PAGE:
A road is flooded during the passing of Hurricane Dorian in Freeport, Grand Bahama, Bahamas, Monday, Sept. 2, 2019. Dorian killed at least five people and caused "unprecedented" devastation in the Bahamas, the country's prime minister said. Photo: AP Photo/Tim Aylen.

Washington - Hurricane Dorian killed at least five people and caused "unprecedented" devastation in the Bahamas, the country's prime minister said Monday as the monster storm remained almost stationary over the two northern islands of the Caribbean chain for more than 30 hours.

Prime Minister Hubert Minnis gave an early accounting of the situation on Grand Bahama Island and the Abaco Islands at a news conference, saying his country was "in the midst of a historic tragedy."

Minnis said 21 other people had been injured and flown to a hospital in the capital Nassau, with five in serious condition. Search and rescue efforts were hampered by the storm Monday but would begin in earnest by Tuesday morning, he added.

Dorian was downgraded from a category 5 hurricane - the highest level - to a category 4 as it stalled over Atlantic Ocean archipelago, pummelling the islands with winds strong enough to rip the roofs off homes and topple trees, and a storm surge that brought intense flooding.

Videos posted on social media showed downed telephone poles, cars flipped over and massive waves crashing ashore in heavy rain in the Bahamas, an independent country within the British Commonwealth.

Dorian moved only about 10 kilometres in an eight-hour period, the National Hurricane Center (NHC) said in its 8 pm (0000 GMT Tuesday) update. Its eye was 40 kilometres north-east of Freeport and about 170 kilometres east of West Palm Beach, Florida, the centre added.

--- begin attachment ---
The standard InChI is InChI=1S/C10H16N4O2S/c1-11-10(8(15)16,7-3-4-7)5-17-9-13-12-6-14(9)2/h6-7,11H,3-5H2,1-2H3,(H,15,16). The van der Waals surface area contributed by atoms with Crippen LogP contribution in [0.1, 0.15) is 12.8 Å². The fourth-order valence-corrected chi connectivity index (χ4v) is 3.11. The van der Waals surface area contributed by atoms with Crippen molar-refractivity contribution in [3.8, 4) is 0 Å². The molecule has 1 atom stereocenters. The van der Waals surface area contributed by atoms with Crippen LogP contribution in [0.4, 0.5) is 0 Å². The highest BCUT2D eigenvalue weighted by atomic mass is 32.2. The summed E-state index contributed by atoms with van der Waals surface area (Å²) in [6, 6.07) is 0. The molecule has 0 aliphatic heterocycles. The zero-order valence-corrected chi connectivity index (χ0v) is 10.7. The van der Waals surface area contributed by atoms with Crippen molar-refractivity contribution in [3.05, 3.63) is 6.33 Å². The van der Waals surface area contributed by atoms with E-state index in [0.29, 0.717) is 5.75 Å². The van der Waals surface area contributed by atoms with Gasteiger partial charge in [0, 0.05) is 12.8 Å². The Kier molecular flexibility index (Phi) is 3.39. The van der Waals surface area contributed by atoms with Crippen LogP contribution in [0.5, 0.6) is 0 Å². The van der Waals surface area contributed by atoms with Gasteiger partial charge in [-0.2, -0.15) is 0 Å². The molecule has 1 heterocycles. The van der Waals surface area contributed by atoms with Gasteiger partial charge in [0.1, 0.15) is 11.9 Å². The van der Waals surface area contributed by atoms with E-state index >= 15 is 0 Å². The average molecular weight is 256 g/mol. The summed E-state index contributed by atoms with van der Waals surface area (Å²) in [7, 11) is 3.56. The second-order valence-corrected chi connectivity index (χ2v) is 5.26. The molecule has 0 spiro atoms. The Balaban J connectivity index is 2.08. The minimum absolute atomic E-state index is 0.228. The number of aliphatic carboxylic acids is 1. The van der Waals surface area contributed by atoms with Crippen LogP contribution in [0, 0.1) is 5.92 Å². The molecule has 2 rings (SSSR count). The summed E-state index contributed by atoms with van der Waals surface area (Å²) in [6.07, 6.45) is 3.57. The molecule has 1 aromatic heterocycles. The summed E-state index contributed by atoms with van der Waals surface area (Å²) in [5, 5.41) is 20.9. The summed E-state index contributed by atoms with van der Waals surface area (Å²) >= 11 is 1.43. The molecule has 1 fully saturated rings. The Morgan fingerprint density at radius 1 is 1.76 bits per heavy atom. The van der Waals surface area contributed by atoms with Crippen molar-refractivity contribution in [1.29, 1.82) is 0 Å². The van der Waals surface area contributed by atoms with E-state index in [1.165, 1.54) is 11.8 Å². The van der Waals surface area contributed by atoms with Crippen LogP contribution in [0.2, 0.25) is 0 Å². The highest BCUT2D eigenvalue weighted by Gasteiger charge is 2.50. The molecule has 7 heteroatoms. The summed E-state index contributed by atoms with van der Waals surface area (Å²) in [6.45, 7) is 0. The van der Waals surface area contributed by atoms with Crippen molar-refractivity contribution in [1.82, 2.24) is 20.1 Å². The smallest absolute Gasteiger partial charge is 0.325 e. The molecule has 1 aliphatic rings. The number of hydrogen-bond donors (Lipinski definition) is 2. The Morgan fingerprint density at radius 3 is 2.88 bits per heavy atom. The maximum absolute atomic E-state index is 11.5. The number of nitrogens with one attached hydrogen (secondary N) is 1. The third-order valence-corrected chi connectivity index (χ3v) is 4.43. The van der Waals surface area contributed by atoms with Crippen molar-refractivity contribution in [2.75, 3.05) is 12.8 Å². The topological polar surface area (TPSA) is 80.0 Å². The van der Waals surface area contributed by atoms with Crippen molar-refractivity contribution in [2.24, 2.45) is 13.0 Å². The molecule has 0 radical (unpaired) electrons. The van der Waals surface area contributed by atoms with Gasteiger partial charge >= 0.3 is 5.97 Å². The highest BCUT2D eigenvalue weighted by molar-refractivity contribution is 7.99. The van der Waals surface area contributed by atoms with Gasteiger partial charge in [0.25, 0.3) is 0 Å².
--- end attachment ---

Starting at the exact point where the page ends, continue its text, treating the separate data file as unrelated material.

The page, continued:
Dorian made landfall on the Abaco Islands on Sunday afternoon and churned as a category 5 storm until it was downgraded Monday, though it still had sustained wind speeds of 220 kilometres per hour.

The Miami-based NHC described Dorian as an "extremely powerful" storm in its 8 pm update. Forecasters expect it to turn toward the north-west by late Tuesday and move "dangerously close" to Florida's east coast through Wednesday evening.

Evacuation orders were posted for parts of coastal Florida as the NHC extended its storm surge warning northward into Georgia.

The potential storm surge of rising water moving inland from the coast could cause life-threatening inundations, the NHC said.

Florida Governor Ron DeSantis told a news briefing that people living in areas under evacuation orders should leave.

"Get out now while you have time, while there is fuel available and while you'll be safe on the roads," DeSantis said.